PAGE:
In recent years, thanks to the various draft laws that have been put in place, the insurance market has been greatly disrupted. With the new termination facilities of the Lagarde, Chatel, and Hamon laws, it is easier for you to compete, whether in terms of guarantees or tariffs. Insurers have understood this and are adapting their offers to make them more attractive and more targeted, especially among seniors who appear as a niche market.
Insure a property according to its profile
There are a large number of offers and it is difficult to find your way around. If you are over the age of 50, the first criterion you must meet is your senior status.
The second step consists in detailing your property profile and your needs: Are you a homeowner? Non-occupying owner? Tenant? For each status its type of contract, we will address them later.
Finally, the question of additional guarantees arises. This is where senior status is most important. Various services adapted to seniors exist to help and support them:
- 24H/24 Assistance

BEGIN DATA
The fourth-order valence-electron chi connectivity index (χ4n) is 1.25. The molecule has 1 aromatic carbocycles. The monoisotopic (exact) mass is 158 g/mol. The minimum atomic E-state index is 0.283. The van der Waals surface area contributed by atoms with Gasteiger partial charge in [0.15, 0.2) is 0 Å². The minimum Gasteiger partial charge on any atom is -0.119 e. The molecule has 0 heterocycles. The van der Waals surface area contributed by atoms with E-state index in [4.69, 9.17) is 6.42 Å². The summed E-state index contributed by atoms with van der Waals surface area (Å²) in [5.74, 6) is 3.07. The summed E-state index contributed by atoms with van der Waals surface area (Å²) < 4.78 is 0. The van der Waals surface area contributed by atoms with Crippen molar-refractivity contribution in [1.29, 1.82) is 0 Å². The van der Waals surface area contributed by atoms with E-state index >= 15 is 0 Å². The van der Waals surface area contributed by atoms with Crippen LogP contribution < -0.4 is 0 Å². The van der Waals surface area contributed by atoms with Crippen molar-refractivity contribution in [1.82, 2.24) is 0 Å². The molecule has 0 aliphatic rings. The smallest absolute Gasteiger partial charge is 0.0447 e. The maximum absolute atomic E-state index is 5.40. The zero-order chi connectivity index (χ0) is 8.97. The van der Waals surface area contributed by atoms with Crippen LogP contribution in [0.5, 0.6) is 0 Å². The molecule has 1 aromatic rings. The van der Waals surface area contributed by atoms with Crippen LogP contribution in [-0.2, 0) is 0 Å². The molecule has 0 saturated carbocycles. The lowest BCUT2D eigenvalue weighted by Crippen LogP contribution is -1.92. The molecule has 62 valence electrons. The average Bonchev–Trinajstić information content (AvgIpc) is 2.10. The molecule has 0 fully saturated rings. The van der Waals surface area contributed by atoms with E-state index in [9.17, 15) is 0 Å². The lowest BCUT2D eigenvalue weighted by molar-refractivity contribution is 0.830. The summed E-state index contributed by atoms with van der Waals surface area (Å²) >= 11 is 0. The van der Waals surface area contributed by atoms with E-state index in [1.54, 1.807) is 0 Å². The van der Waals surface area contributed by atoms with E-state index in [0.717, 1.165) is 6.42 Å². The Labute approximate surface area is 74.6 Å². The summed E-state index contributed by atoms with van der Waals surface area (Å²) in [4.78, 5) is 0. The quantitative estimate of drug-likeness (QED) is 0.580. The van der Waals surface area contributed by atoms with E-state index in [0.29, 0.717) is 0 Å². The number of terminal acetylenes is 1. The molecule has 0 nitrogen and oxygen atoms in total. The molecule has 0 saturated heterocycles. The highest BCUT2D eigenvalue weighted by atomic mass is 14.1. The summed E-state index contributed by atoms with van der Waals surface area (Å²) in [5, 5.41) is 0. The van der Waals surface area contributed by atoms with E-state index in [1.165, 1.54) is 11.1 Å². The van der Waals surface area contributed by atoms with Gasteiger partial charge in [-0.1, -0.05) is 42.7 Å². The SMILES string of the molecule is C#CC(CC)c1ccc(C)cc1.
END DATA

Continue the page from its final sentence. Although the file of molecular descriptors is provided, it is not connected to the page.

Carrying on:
- Psychological support in the event of a disaster
If you own and occupy the property, first know that you do not have to take out comprehensive home insurance. However, if you are concerned about protecting your wealth in complete serenity, it proves to be a wise choice.
Otherwise, there are still essential coverages such as rental liability, which is the minimum in terms of home insurance. Optional coverages can of course be added to this type of contract
Non-occupant homeowner’s insurance
If you own property that you use very little, such as a vacation home, or if you have moved into a senior’s residence after leaving your home, the home insurance and benefits offered vary.
You can give priority to an additional guarantee specific to your non-occupant owner status, but choose optional guarantees to complete your contract.
In the case of a second home, several elements are essential such as theft coverage and property damage coverage. For new or recent homes, it is important to consider guarantees equivalent to the multi-risk home as they extend over a period of 10 years.
Unlike a landlord, a tenant has to take out home insurance for the property he occupies. This is a condition of continued lease and cannot be maintained if such insurance is missing.
As the tenant is liable to the owner of the property he occupies, he must take out rental liability insurance which protects him against rental risks and damage caused to the property.